It was spring, around 11am and cold; we had teas with condensed milk in a small Malaysian place in the Lower East Side and I held up an AbEx painter book that was on sale and you made a joke about the page layout.
For about a week the prior May I’d wondered whether or why there hadn’t been a poptimist moment in literature, whether that was even a coherent concept. I’d been convinced by a friend the main reason was popular literature was missing the impassioned obsession with craft and technical production, the “Futurist (as in Italian) machine-worship thing.”
But now I was wondering, somewhere between Ludlow and Allen Street, whether this might be an entirely separate question from whether there was admirable or highbrow pop literature. George Melly who raises the topic of pop literature in the 1970 Revolt Into Style thinks the answer to this second question is also no:
The written word, at any rate ‘between hard covers,’ represents a permanence of a sort. Thought is trapped there… There is a further objection: to write and to read are solitary activities. Pop is communal, tribal, a shared experience.
None of these convinced you when I read them out loud, which made me finally sure they didn’t convince me either. Records are as physical as books, you said; the digital has untethered writing from any distinctive permanence or aura thereof; pop experiences can clearly be solo and yet also somehow communal (think the opening scenes of Almost Famous, the discovery of his older sister’s record collection, its portal into another world).
With the Sticky Fingers cover in my eyes I told you “I have this weird suspicion that writers like Kaitlin Phillips might be innovators of pop literature. All the traits are there (for a masculinized version, think rock’n’roll). An emphasis on style over content, the way and electricity with which you deliver a line, the cult of personality and aspirational quality of fandom, the quasi-total package of high-status youth, the conversion of private life into public life, image and glamour.” Sure, there had been folks like Kerouac, Burroughs, Hemingway—lifestyle reporters for the young—but their relationship to pop-lit is is a bit like a rockist production’s to pop music. Sure, it’s technically a subgenre in form, but the surface content is staunchly opposed to the showy personality-glitz of pure pop; it plays the game while disavowing the game, performs an authentic self. It’s pop in denial, pop stuck in the closet.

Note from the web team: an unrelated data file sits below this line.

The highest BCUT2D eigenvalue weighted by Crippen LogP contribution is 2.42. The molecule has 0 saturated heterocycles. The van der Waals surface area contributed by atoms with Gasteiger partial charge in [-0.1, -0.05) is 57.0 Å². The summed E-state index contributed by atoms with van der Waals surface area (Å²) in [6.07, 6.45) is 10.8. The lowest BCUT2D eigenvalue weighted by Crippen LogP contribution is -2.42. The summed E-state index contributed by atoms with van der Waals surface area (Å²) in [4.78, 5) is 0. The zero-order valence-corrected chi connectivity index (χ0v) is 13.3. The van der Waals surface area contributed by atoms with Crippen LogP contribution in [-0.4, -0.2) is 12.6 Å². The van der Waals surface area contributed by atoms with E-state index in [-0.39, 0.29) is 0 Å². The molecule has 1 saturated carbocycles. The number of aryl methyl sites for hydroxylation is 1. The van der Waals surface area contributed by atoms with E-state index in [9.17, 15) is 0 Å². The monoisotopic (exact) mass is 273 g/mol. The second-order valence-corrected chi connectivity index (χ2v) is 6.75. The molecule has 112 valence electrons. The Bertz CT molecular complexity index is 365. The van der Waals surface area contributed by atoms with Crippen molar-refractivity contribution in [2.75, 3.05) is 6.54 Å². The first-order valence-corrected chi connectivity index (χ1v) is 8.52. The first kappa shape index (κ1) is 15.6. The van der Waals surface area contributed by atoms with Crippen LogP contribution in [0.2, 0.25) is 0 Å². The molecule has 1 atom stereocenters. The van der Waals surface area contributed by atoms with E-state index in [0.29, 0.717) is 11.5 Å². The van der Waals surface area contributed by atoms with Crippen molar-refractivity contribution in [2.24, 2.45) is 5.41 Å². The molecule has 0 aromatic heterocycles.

Anyway, for another axis of comparison, reading Maggie Nelson what always struck me was her honesty, her willingness to bear the grotesque or shameful without immediately trying to spin it into a strength or identity fetish—without the savvy branding or the sleight of hand that turns flaw into costly signal, or weakness into an display of competitive femininity.
By the time you checked email over kabocha squash & sake I was mostly talking to myself: “The vision’s always felt to me like, ‘let’s replace a history of brutal economic hierarchies with a future of brutal social hierarchies,’ which, middle school sucked for a lot of people and might be worse than capitalism but, your mileage may vary.” Maybe I don’t see a serious problem in reveling in bad ideology, maybe the style makes up for it. Maybe it’s the sometimes Janus face of some of these scenes which grates, one face making, with moral indignity, a claim towards the radically anti-hierarchical, while the other indulges gleefully the pleasures of life at the top.
Of pop music Alva Noë writes, “the artist is not a vehicle for music; instead music is a vehicle for the artist.” Pop music is the “art of pure personal style,” a manipulation of cultural codes to enthrall and to convert. What propaganda is to art, advertisement is to pop, a hypnosis, an attempt at psychic implantation.
The music, or here, the writing, is a conjuring act of personality, an apparition summoned by the right triangulation of tone, the attitude, and taste (these all being orientations towards, the how instead of what— in a word, style). The material world is transformed into iconography: objects are used by people, therefore status is transferred through association. “We can all agree that bath salts are passé,” Phillips opens a college essay of hers, “Eastern Promises,” written for the Spectator. Five years later, her Bookforum review of a Rhonda Lieberman tribute begins in explosive baroque prose: